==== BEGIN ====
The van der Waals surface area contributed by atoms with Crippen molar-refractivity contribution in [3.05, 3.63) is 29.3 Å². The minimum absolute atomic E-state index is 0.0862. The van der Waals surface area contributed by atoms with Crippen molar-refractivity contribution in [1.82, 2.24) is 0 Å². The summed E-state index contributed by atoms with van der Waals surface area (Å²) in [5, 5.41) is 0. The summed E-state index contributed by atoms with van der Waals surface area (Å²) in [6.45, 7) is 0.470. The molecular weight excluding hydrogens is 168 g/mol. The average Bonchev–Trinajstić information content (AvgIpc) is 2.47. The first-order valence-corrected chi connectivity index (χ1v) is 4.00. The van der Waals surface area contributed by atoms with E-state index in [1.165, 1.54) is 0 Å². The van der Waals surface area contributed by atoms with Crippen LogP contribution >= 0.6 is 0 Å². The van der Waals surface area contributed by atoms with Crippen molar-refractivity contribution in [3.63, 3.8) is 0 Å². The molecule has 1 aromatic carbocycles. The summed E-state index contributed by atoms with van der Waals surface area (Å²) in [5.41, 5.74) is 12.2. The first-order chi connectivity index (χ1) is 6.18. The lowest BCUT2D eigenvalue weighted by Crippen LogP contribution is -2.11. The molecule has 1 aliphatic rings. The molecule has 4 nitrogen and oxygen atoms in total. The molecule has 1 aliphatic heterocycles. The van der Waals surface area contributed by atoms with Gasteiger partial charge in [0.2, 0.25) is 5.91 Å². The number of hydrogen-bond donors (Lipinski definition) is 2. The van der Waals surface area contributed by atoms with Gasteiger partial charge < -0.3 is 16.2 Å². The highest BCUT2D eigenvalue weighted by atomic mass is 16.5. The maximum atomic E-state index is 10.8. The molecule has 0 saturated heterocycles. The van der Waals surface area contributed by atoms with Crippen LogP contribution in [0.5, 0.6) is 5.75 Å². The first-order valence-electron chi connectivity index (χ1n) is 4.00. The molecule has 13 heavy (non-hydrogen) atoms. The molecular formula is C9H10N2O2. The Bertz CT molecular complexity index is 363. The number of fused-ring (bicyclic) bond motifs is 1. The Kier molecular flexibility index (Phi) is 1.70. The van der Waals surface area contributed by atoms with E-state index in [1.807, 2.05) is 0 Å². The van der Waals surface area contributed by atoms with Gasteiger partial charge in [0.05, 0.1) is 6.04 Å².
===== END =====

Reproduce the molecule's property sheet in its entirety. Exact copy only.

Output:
The van der Waals surface area contributed by atoms with Crippen molar-refractivity contribution in [3.05, 3.63) is 29.3 Å². The minimum absolute atomic E-state index is 0.0862. The van der Waals surface area contributed by atoms with Crippen molar-refractivity contribution in [1.82, 2.24) is 0 Å². The summed E-state index contributed by atoms with van der Waals surface area (Å²) in [5, 5.41) is 0. The summed E-state index contributed by atoms with van der Waals surface area (Å²) in [6.45, 7) is 0.470. The molecular weight excluding hydrogens is 168 g/mol. The average Bonchev–Trinajstić information content (AvgIpc) is 2.47. The first-order valence-corrected chi connectivity index (χ1v) is 4.00. The van der Waals surface area contributed by atoms with E-state index in [1.165, 1.54) is 0 Å². The van der Waals surface area contributed by atoms with Crippen LogP contribution >= 0.6 is 0 Å². The van der Waals surface area contributed by atoms with Crippen molar-refractivity contribution in [3.63, 3.8) is 0 Å². The molecule has 1 aromatic carbocycles. The summed E-state index contributed by atoms with van der Waals surface area (Å²) in [5.41, 5.74) is 12.2. The first-order chi connectivity index (χ1) is 6.18. The lowest BCUT2D eigenvalue weighted by Crippen LogP contribution is -2.11. The molecule has 1 aliphatic rings. The molecule has 4 nitrogen and oxygen atoms in total. The molecule has 1 aliphatic heterocycles. The van der Waals surface area contributed by atoms with Gasteiger partial charge in [0.2, 0.25) is 5.91 Å². The number of hydrogen-bond donors (Lipinski definition) is 2. The van der Waals surface area contributed by atoms with Gasteiger partial charge < -0.3 is 16.2 Å². The highest BCUT2D eigenvalue weighted by atomic mass is 16.5. The maximum atomic E-state index is 10.8. The molecule has 0 saturated heterocycles. The van der Waals surface area contributed by atoms with Crippen LogP contribution in [0.5, 0.6) is 5.75 Å². The first-order valence-electron chi connectivity index (χ1n) is 4.00. The molecule has 13 heavy (non-hydrogen) atoms. The molecular formula is C9H10N2O2. The Bertz CT molecular complexity index is 363. The number of fused-ring (bicyclic) bond motifs is 1. The Kier molecular flexibility index (Phi) is 1.70. The van der Waals surface area contributed by atoms with E-state index in [1.807, 2.05) is 0 Å². The van der Waals surface area contributed by atoms with Gasteiger partial charge in [0.05, 0.1) is 6.04 Å².